Seth Godin sums it up, "Why waste a sentence saying nothing?"
The lesson I learned: Good editors enhance your writing, your novel and what you want to achieve with it.
B - The Importance of the Cover Designer
Yeah, yeah, you shouldn't judge a book by its cover. Unless you read books, then that's exactly what you do. In the last three years I've noticed how significant the cover has become for self-published writers. There is an industry behind it now. I'm going to come back to this topic later but I want to emphasize here that this topic is so obvious, everyone should appreciate its significance by now. Thanks to Phil Williams for his excellent design work of my books.
The lesson I learned: Get the best cover you can and spend money to get it. Cheap will look cheap.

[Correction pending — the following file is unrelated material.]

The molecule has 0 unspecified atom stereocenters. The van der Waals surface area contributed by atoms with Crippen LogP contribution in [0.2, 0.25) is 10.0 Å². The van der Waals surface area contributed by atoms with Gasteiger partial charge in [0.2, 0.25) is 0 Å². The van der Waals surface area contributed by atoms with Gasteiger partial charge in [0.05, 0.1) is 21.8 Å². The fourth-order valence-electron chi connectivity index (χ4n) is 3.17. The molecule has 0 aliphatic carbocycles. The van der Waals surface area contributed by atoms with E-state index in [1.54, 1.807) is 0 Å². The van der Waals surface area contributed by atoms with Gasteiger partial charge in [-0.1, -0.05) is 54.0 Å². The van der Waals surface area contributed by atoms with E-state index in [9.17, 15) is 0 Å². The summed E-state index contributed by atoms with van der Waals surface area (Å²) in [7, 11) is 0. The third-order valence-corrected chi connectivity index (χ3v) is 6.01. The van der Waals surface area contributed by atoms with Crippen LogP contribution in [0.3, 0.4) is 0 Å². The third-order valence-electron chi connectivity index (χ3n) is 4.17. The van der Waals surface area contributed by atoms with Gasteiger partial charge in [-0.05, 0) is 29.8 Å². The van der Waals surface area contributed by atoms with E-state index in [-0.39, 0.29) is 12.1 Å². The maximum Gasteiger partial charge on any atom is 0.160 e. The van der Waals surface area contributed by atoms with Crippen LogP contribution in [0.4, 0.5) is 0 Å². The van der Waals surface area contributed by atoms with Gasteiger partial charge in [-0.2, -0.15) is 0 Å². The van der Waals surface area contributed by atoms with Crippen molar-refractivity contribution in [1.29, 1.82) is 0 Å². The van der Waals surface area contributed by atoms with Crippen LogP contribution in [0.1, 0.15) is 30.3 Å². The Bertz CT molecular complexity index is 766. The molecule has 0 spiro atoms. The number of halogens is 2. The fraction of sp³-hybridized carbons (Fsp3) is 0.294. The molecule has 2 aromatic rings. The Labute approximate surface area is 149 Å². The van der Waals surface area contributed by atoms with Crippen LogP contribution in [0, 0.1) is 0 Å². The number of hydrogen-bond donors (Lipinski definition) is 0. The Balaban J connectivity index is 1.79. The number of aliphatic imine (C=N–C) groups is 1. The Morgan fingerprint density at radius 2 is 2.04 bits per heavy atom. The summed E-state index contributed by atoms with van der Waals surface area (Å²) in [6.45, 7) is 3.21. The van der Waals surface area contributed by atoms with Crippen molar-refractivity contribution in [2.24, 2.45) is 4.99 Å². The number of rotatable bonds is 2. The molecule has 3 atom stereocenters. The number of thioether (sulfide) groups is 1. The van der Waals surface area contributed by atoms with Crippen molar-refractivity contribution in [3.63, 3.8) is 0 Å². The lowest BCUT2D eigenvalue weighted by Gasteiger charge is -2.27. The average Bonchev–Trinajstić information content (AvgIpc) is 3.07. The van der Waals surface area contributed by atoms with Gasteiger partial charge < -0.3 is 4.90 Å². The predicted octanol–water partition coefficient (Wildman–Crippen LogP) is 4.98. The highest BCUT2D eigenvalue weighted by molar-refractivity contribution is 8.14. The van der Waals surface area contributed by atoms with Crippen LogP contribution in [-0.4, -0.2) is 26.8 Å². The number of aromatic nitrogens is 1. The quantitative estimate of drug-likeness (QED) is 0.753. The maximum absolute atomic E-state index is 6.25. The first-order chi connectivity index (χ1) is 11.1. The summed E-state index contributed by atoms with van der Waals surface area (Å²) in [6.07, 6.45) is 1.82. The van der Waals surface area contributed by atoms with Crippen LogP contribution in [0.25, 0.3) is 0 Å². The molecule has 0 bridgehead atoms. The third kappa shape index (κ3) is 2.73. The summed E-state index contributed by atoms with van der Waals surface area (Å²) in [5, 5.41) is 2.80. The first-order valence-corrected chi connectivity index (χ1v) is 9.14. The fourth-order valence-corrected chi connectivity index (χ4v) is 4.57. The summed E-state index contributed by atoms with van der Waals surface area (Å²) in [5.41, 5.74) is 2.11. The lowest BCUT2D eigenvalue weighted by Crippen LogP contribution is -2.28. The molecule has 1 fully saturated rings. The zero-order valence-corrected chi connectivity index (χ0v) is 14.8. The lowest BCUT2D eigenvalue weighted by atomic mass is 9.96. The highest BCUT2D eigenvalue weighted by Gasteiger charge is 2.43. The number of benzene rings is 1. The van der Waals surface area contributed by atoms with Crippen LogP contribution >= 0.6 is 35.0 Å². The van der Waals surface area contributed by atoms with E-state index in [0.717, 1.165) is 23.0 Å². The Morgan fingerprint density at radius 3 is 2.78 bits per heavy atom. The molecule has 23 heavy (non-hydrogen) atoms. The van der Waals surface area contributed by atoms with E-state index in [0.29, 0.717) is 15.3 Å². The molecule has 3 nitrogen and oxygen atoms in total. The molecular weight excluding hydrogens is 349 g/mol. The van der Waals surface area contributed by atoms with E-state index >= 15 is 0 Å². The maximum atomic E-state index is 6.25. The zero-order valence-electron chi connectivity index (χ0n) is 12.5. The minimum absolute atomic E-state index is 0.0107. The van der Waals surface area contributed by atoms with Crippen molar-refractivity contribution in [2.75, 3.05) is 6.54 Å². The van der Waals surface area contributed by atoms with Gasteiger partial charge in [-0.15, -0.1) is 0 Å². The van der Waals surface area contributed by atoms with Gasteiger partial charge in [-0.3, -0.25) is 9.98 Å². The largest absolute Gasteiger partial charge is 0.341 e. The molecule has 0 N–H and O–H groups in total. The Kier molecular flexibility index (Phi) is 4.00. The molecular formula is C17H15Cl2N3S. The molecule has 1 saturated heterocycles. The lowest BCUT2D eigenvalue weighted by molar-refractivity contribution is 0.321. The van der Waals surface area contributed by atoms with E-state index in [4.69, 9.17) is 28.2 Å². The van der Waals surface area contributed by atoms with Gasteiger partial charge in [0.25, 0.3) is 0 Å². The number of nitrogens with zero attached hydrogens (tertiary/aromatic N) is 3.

Lesson No. 2: Quality, quality, quality
When Amazon established Kindle Direct Publishing, it became a means for anyone to publish anything regardless of whether it was any good. I'd contend in the SFF genre, the standards have improved enormously. Some of the reasons are shown in this post.
"Putting out mediocre books isn’t good for an author in the long run. A discerning reader won’t give you a second chance, and only good books encourage people to read more," says editor and author, Tahlia Newland.
Publishers are unwilling to risk constricted budgets on unknown SFF authors, which means we need to publish our own work (and thereby retain control of everything). Self publishing has encouraged the growth of niche sub-genres too. Locus magazine, the trade paper for the SFF publishing business, conducted a survey in 2019 which is worth mentioning here. On average, of those surveyed, 63% bought a minimum of FIVE books per year. (77% bought one book). Its a consistent figure and tells us these are people who know what they want, they will buy from traditional routes as well as self-published, that doesn't matter. What does matter is the quality. There may be a willingness to risk an unknown author but the survey showed readers knew what - and who - they liked - and why.